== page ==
About the majority judgement

This new mecanism is called majority judgment (“jugement majoritaire” in French). Here is an overview:

In Majority Judgment, Michel Balinski and Rida Laraki argue that the traditional theory of social choice offers no acceptable solution to the problems of how to elect, to judge, or to rank. […] It is at once meaningful, resists strategic manipulation, elicits honesty, and is not subject to the classical paradoxes encountered in practice, notably Condorcet’s and Arrow’s. They offer theoretical, practical, and experimental evidence—from national elections to figure skating competitions—to support their arguments. […]

Majority Judgment on The MIT Press

What makes the majority judgment so special and so meaningful is that each voter scores each candidate.

How it works inside Cocorico

First, Cocorico was not meant to be used for this kind of votes. It was designed to feature simple yes/no/blank votes. We made the corresponding changes for second round.

There were three main changes :

  1. We had to be able to customize the question asked to the voters. In a majority judgment vote, voters are asked a specific question such as “considering all the facts, to the best of my knowledge, I judge the following candidate for the 2017 French presidential election to be…” followed by the voting form.
  2. We had to be able to customize a list of candidates. To keep it generic, Cocorico handle thoses as “proposals”.
  3. We had to be able to customize a set of mentions (“passable”, “good”, “very good”…) the voter could chose from for each candidate. To keep it generic, Cocorico handle thoses as “choices”.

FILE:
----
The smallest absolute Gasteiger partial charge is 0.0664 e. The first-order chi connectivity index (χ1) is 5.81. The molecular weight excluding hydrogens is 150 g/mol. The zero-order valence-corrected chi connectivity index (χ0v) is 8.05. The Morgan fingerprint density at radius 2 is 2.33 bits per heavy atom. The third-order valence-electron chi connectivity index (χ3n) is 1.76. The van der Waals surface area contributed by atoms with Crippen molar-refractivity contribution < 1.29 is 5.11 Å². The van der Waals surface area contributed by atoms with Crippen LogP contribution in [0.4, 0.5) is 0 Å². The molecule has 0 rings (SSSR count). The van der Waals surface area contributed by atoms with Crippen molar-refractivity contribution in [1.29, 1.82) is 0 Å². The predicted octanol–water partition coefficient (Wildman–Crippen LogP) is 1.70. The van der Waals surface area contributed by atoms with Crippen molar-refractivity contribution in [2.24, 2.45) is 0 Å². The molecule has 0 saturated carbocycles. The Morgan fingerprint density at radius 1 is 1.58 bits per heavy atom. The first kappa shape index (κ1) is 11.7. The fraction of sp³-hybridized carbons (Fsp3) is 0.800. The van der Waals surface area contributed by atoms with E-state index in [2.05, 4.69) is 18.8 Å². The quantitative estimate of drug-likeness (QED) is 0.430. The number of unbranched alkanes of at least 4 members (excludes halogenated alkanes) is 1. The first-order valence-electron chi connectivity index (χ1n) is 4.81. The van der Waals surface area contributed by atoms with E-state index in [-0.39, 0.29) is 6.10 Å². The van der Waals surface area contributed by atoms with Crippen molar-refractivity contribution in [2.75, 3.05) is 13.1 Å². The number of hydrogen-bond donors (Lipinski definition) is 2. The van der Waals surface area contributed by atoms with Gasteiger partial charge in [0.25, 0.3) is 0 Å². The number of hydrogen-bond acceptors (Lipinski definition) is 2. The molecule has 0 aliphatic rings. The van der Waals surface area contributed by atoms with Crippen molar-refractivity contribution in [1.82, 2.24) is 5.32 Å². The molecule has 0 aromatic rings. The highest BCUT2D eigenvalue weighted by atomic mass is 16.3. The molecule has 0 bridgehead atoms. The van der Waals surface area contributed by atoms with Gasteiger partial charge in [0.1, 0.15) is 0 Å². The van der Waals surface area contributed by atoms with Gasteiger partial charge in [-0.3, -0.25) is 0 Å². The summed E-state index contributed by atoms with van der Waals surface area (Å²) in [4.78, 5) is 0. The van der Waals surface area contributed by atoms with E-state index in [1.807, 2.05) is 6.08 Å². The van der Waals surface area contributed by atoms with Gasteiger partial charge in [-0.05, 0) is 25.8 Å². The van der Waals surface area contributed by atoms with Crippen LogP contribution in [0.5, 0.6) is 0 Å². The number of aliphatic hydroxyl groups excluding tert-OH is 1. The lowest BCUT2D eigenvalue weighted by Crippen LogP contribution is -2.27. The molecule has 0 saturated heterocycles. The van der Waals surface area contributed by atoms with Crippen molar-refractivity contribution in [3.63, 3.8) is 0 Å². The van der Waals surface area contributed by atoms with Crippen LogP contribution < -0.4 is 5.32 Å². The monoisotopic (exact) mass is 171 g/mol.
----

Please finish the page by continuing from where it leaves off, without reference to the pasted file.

In the end, each vote is defined by :

  • one question
  • n proposals (one candidate per proposal)
  • m choices (mentions)

Therefore, each ballot is a array of n integers, where:

  • the index in the array is the index of the candidate (first candidate is element 0, second candidate is element 1, …);
  • the integer value in the corresponding array cell is the index of the mention the voter chose for that candidate.

Let’s say we have 4 candidates (A, B, C and D) and 3 mentions (“passable”, “good” and “very good”). Then the following ballot:

  • A: good
  • B: very good
  • C: passable
  • D: good

will translate into the following array representation:

1 2 0 1

This array value is then sent on the blockchain (Ethereum in Cocorico’s case) as a smart-contract method call transaction:

The code is trivial: after a bounds check, for each cell of the array, we simply increment the corresponding mention by one if a persistent result array.

Voting as a Service

This experiment is the definitive validation of the “Voting as a Service” bet I took with Cocorico a year ago: the platform provides a documented – soon to be public – API for thirds party app developers – such as – to create and manage votes.

Developers can then embed a “Vote” button – pretty much like Facebook’s “Like” button – in any content. When the voter clicks on that “Vote” button, Cocorico’s blockchain voting widget opens and handles the whole voting process.

In the case of this experiment, the voting button is embedded in a new kind of content: a Facebook bot. I’m not sure why they chose to use a Facebook bot. But what I’m sure about is that I’m glad I didn’t have to care about any of this. The whole “voting as a service” API worked just the same! To make sure Facebook users did not have to re-authenticate on the voting platform, the Facebook bot passes already known/authenticated users by leveraging Cocorico’s external user database mecanism.